A popular tourist destination in the summer months, Gairloch in Wester Ross is a fantastic place for families to visit. Situated on the shores of Loch Gairloch, the surrounding villages dotted around the loch including Strath, Smithstown, Charlestown, Shieldaig, Lecknasaide and Badachro provide a huge number of activities, places to eat and places to stay in the area.

The loch and the surrounding area offer an abundance of activities for families, a rich variety of wildlife and some of Scotland’s most stunning scenery. So when you escape to this beautiful part of the north-west Highlands, you’ll absolutely be spoiled for choice when it comes to planning family friendly activities!

Gairloch is one of the more popular stops on the North Coast 500 route, so advance planning for accommodation or pitches for tents and campervans is pretty essential, particularly in the summer months. (See where we stayed at Sands Caravan & Camping here.) There are definitely plenty of choices in the area though, with campsites right on the beach and accommodation overlooking the spectacular scenery of Loch Gairloch or across to Skye and the Western Isles.

Big Sand sunset

There is a huge amount of rocky and sandy coastline to explore around Gairloch, so many of the available activities in the area are based around the coast and the water. You might even be lucky enough to catch a rare glimpse of whales offshore! If you prefer to stay on land and inland, there are a whole host of walks and other activities or attractions you can do while you visit Gairloch.

No matter what your budget or the age of your kids, you can have a truly wonderful time in this beautiful part of the world. Here are our top 10 activities and things to do in Gairloch for families.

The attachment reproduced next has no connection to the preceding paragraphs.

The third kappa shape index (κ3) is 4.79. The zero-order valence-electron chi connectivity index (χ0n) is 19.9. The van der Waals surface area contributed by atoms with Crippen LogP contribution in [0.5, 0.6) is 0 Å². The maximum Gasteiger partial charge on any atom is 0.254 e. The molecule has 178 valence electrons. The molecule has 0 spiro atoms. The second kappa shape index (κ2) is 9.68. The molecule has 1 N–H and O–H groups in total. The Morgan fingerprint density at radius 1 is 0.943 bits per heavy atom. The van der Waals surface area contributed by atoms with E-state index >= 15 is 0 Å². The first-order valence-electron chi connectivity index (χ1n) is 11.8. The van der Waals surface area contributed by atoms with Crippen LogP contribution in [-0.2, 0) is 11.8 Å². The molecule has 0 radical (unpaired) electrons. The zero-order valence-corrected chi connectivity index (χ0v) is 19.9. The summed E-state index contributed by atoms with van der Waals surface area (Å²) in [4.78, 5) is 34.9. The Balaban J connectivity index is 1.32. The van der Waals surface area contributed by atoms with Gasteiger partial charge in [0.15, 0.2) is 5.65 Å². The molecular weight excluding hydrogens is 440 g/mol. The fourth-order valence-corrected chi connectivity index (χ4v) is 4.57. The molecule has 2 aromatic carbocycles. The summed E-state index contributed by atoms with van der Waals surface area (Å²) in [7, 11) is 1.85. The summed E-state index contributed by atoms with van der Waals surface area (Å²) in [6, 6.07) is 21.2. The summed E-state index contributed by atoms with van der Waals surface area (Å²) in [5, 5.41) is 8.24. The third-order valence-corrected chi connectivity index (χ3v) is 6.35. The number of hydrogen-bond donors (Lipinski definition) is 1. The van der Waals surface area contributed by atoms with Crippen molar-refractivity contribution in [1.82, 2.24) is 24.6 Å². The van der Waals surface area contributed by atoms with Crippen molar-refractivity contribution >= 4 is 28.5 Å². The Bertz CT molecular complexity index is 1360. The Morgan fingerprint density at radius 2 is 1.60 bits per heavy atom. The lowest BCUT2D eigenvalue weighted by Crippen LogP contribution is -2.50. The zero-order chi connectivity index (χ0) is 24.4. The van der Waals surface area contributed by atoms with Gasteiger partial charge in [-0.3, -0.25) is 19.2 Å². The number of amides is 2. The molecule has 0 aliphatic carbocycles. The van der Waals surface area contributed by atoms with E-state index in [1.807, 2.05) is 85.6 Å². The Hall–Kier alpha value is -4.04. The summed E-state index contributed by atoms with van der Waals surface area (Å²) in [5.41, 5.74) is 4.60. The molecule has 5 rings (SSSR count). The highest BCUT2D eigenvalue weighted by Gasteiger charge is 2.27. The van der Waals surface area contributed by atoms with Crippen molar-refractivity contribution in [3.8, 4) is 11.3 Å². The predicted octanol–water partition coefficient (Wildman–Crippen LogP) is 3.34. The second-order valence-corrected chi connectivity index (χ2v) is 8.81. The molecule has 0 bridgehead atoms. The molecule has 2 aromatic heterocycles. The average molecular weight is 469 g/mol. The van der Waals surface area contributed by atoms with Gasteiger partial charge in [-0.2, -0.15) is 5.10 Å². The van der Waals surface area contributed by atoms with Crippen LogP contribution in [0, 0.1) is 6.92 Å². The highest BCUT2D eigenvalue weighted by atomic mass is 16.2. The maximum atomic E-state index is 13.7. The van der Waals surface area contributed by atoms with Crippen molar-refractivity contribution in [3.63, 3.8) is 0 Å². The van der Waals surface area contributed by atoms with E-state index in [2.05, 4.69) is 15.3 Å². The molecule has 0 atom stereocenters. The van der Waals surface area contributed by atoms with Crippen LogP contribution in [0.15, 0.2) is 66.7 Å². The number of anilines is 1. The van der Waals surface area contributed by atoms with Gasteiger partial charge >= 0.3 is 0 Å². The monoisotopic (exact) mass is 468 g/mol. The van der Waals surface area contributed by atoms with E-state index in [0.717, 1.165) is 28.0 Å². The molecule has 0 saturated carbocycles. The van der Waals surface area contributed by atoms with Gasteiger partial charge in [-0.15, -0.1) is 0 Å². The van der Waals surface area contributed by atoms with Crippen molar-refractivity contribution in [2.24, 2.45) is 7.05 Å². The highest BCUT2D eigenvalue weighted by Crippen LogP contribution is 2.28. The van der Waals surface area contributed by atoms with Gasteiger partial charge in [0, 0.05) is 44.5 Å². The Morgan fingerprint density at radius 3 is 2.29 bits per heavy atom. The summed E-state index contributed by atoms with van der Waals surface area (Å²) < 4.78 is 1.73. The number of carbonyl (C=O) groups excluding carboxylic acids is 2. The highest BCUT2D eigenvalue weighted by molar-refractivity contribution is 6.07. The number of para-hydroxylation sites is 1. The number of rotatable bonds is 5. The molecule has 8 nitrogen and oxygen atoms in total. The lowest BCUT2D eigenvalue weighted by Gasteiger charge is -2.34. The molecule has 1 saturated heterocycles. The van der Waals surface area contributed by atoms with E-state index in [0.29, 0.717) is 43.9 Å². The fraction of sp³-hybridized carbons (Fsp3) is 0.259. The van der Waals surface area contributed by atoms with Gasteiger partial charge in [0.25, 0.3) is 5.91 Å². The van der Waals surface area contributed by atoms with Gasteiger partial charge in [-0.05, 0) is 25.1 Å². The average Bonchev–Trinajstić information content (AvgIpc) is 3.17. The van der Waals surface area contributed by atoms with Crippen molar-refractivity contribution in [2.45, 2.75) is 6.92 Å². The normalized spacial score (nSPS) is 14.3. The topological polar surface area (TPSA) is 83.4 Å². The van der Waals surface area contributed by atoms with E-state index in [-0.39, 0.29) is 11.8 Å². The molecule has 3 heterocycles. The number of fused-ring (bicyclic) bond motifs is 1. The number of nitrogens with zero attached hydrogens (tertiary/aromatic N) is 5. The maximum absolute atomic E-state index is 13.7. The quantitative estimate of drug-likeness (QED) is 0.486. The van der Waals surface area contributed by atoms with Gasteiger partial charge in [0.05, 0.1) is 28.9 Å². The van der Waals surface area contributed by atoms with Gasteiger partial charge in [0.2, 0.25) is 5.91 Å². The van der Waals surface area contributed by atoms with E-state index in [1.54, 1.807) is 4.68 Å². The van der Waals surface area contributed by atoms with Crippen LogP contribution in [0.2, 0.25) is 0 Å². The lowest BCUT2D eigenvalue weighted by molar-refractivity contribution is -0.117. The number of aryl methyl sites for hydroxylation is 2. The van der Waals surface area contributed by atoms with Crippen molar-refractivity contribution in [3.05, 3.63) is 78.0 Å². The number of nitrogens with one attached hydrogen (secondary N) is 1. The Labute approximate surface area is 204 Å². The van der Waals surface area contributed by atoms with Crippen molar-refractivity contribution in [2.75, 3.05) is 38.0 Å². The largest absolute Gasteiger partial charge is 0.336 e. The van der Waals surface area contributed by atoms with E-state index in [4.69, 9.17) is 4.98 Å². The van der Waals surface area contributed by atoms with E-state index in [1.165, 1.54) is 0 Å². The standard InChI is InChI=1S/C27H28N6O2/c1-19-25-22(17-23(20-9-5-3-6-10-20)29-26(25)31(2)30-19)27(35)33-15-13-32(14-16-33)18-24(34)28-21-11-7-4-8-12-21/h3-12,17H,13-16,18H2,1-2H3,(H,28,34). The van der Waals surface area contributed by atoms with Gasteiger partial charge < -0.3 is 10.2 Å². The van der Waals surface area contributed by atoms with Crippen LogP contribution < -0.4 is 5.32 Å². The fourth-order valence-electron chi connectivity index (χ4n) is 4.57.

1. Take a trip on a glass bottom boat

Take a trip around Gairloch and see an abundance of wildlife both above and below the water when you board Alice the glass bottom boat. The pristine sea bed in the salt waters of Loch Gairloch provide a nursery for a whole host of plant and animal life, including urchins, starfish, crabs and fish, which you can safely view from the boat through the glass.

The skipper will take you on a journey around Loch Gairloch, visiting a few hotspots for local bird life, and you’ll probably see a seal or two as well. These 90 minute trips are incredibly family friendly, and kids might even get to drive the boat for a little while.Trips are scheduled every day and cost £15 for age 1-12, and £25 age 12 plus.

Checking what finds are in the lobster creel, aboard Alice, the glass bottom boat

Glass Bottom Boat can be found at Ceol Na Mara, Pier Rd, Gairloch, IV21 2BQ

2. Head to some beautiful beaches

There are miles upon miles of stunning, sandy beaches in and around Gairloch and Wester Ross. Many are off the beaten track, and you might find yourself to have lots of them absolutely to yourself.

Big Sand

Big Sand is one of the more well known beaches in the area and with its stunning views out towards Skye and Torridon, and miles of sandy and shale beach is absolutely worth a visit. Watch the sunset over the Hebrides, have a wee splash in the sea or head out for a paddle. This is one of the best places in the area to launch your SUP or kayak if you have one. You can easily reach Longa Island from Big Sand beach, a little island uninhabited apart from a range of seabirds who nest there.

Gruinard Beach

Known for their crystal clear waters, fine sands, excellent rock pooling opportunities and stunning scenery, the beaches of Gruinard Bay have a beautiful mix of pink sands and rocky coves. Gruinard is popular with walkers as there are some great coastal walks throughout the bay.

Firemore Beach

This red hued sandy stretch of beach is interspersed with rocky outcrops and rock pools. At low tide you can walk out to the tiny island of Ewe, but don’t linger long as the tide comes back in quickly. Firemore is close to Inverewe Gardens NTS site, also well worth a visit.